What Did Wong Jack Man Say About the Fight?
According to Wong Jack Man, the fight took place in Oakland, California in 1964 at Lee’s studio. The fight was quick and aggressive. The following illustrates Wong Jack Man’s account.
Wong Jack Man began with him bowing and offering a handshake to Bruce Lee. But Lee responded by suddenly poking at Wong’s eyes with his fingers, an aggressive opening move that set the tone for the match.
Lee relied primarily on Wing Chun Kung Fu techniques, including quick jabs at Wong’s eyes, throat strikes, and kicks to the groin. He aggressively attacked Wong with these techniques while yelling and screaming.
Wong was forced to defend himself by stepping back and using arm and leg blocks to avoid Lee’s attacks.
When there were openings, Wong would counterattack by delivering blows to Lee’s head and body. But he did not press the advantage when he had the chance to harm Lee seriously.
At several points, Wong could lock Lee’s head under his arm, immobilizing him. But again, he chose not to take advantage of these opportunities.
In contrast, Wong Jack Man relied more on Northern Shaolin Kung Fu defensive techniques. He blocked Lee’s strikes and only occasionally counterattacked as he tried to avoid Lee’s aggressive and violent attacks. He believed that Lee intended to kill him, so his focus was largely on defending himself.
The fight ended after Wong Jack struck Lee three times in the head, causing him to stop attacking. But even then, Lee remained furious and enraged. The fight duration of the fight was intense and violent.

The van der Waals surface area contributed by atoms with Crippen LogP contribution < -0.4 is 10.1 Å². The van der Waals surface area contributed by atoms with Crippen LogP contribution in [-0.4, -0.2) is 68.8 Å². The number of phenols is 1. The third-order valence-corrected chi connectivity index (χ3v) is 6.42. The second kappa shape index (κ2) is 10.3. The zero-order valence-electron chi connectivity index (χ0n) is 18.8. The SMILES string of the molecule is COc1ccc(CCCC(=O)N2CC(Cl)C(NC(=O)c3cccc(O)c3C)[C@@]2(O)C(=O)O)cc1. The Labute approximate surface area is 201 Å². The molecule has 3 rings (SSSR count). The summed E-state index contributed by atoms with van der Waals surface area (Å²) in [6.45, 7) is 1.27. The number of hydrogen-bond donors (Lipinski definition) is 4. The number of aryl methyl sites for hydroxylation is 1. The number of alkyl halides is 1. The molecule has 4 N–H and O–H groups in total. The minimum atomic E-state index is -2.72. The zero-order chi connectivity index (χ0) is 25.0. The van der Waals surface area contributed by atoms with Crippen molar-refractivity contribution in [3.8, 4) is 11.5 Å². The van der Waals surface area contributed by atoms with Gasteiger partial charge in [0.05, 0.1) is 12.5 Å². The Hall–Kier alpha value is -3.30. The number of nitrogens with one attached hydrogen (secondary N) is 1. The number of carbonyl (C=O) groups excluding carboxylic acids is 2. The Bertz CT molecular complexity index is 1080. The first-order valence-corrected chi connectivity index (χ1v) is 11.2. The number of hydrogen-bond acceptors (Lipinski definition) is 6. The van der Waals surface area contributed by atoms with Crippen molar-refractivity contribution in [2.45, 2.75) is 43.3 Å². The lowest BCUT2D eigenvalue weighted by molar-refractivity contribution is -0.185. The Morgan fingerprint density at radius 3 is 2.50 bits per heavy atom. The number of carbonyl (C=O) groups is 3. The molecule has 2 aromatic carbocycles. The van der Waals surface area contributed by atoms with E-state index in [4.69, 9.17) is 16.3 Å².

What Did Linda Lee Say About the Fight?
Accounts of the highly anticipated match between martial arts legends Bruce Lee and Wong Jack Man vary widely. However, after analyzing and reviewing historical accounts from multiple sources, a clearer picture of the brief but intense fight emerges.
On September 26, 1964, Bruce Lee’s wife, Linda Lee Caldwell, recalls that around 13 people, including herself and Wong Jack Man, gathered at Lee’s Oakland martial arts studio at 6 pm.
James Lee, Bruce’s associate, who died shortly before him, is the only other she identified.
Wong Jack Man remembers around seven attendees, including the Lees and himself. The only other witness for this story, tai chi teacher William Chen, recalls around 15 attendees but could not identify any others.
According to Wong Jack Man, he arrived at the studio with five others, though he said they “were only there to see the hubbub.”
Wong Jack Man states he rode with Chan “Bald Head” Keung, David Chin, two martial artists associated with Chinatown’s Ghee Yau Seah social club. Ronald “Ya Ya” Wu, Raymond Fong and Martin Wong, were also in the car.
In the studio were Bruce Lee, his 8-months-pregnant wife Linda, and his colleague James Lee, who had a loaded handgun “in case things spiraled out of control,” according to Linda Lee. This brought the total number of attendees to nine.
Linda Lee and David Chin, who were on opposing sides, both agreed that the fight was fast and violent. David Chin said, “The whole thing lasted…not more than seven minutes,” while Linda Lee claims it was no more than three minutes and recalled that Bruce Lee clearly won the fight as she quoted in the following: